Philadelphia – Today, Philadelphia Parks and Recreation Commissioner Kathryn Ott Lovell, Fairmount Park Conservancy Executive Director Rick Madger, and other city officials and partners joined community members in a groundbreaking ceremony for $1.5 Million in renovations to the Wissinoming Playground and Park. The forthcoming renovation project is the result of a partnership with Philadelphia Parks and Recreation, Philadelphia Water, Fairmount Park Conservancy, and The Pennsylvania Horticultural Society(PHS). PHS created a renovation plan that is reflective of the community’s desires, while addressing the major stormwater issues in the park. The renovated park will have a new playground, sprayground, improved path circulation, new site furnishings, landscape plantings, a renovated picnic grove, security cameras and two rain gardens.


“I am pleased that such substantial renovations are taking place at the historic Wissinoming Park. These type of transformative renovations need to happen at many more of our parks and recreation facilities,” said Mayor Kenney. “The Rebuild initiative will also allow renovations of this scale across the city”


The Friends of Wissinoming Park and other community members were excited to see the renovation to their neighborhood park begin. It’s been four years since the design process was initiated for the park renovations.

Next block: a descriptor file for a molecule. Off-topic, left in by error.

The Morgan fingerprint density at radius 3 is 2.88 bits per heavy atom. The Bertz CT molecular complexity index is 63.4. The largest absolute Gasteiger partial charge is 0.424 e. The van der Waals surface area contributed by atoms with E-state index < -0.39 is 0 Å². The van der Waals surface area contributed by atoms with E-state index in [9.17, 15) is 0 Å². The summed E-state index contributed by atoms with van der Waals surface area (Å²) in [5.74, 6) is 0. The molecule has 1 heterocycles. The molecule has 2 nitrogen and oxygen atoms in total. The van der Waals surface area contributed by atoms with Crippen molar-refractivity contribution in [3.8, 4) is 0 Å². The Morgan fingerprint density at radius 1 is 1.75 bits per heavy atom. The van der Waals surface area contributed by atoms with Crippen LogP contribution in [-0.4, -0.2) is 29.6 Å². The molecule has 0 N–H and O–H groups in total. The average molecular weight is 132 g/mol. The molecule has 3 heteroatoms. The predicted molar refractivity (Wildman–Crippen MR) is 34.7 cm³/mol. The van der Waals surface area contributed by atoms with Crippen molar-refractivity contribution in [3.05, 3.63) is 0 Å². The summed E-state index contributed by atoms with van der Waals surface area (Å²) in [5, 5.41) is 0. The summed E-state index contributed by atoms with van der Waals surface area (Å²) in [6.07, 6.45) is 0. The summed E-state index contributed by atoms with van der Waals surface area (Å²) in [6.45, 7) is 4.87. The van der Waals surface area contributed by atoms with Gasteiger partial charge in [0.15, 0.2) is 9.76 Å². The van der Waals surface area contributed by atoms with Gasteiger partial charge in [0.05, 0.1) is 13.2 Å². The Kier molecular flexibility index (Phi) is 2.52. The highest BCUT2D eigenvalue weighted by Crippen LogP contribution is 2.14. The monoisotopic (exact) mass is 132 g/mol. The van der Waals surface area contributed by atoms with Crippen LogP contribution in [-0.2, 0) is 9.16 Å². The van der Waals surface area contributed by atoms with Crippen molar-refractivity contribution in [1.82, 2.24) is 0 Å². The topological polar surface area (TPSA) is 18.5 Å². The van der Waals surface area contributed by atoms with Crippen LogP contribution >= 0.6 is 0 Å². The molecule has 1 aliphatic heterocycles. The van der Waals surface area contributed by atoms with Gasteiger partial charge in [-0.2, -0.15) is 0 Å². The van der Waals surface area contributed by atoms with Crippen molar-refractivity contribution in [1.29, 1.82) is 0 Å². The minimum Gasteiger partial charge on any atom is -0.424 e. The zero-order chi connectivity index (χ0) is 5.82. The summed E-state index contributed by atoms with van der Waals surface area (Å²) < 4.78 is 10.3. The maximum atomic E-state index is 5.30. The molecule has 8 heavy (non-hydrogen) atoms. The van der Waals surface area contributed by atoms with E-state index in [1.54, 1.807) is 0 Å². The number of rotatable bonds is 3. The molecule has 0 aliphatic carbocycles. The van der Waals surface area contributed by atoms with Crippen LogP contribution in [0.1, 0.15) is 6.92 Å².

“Fairmount Park Conservancy has been working with the community around this park for some years now through our Park Stewardship Program, so it’s wonderful to see their plans come to fruition,” said Rick Magder, executive director of Fairmount Park Conservancy. “We are grateful for the commitment and ingenuity of volunteer groups like Friends of Wissinoming Park, who help us advance our goal of maintaining and revitalizing public parks throughout the city for all to enjoy.”


Mayor Jim Kenney also took the National Wildlife Federation’s “Mayors’ Monarch Pledge,” committing to take actions designed to save pollinators, with an emphasis on the monarch butterfly – an iconic species whose population has declined 90% in the last 20 years.


“We couldn’t be more thrilled to see that the city of brotherly love has no shortage of love for wildlife. The leadership of Philadelphia Mayor, Jim Kenney, has allowed for the city of Philadelphia to be named the 300th city to take NWF’s Mayors Monarch pledge,” said Collin O’Mara, president and CEO of the National Wildlife Federation. “By working with leaders like Mayor Kenney and his colleagues, we will ensure that monarch butterflies and other pollinator species are protected and every American child has a chance to experience these majestic butterflies in their backyards and communities.”
Mural Arts Philadelphia and the Interfaith Center of Greater Philadelphia have partnered to create a work of art on the Wissinoming Recreation Center that uplifts the community and inspires goodwill. The work of art is in response to the vandalism of Jewish headstones Mt. Carmel Cemetery, located directly across the street from Wissinoming Park.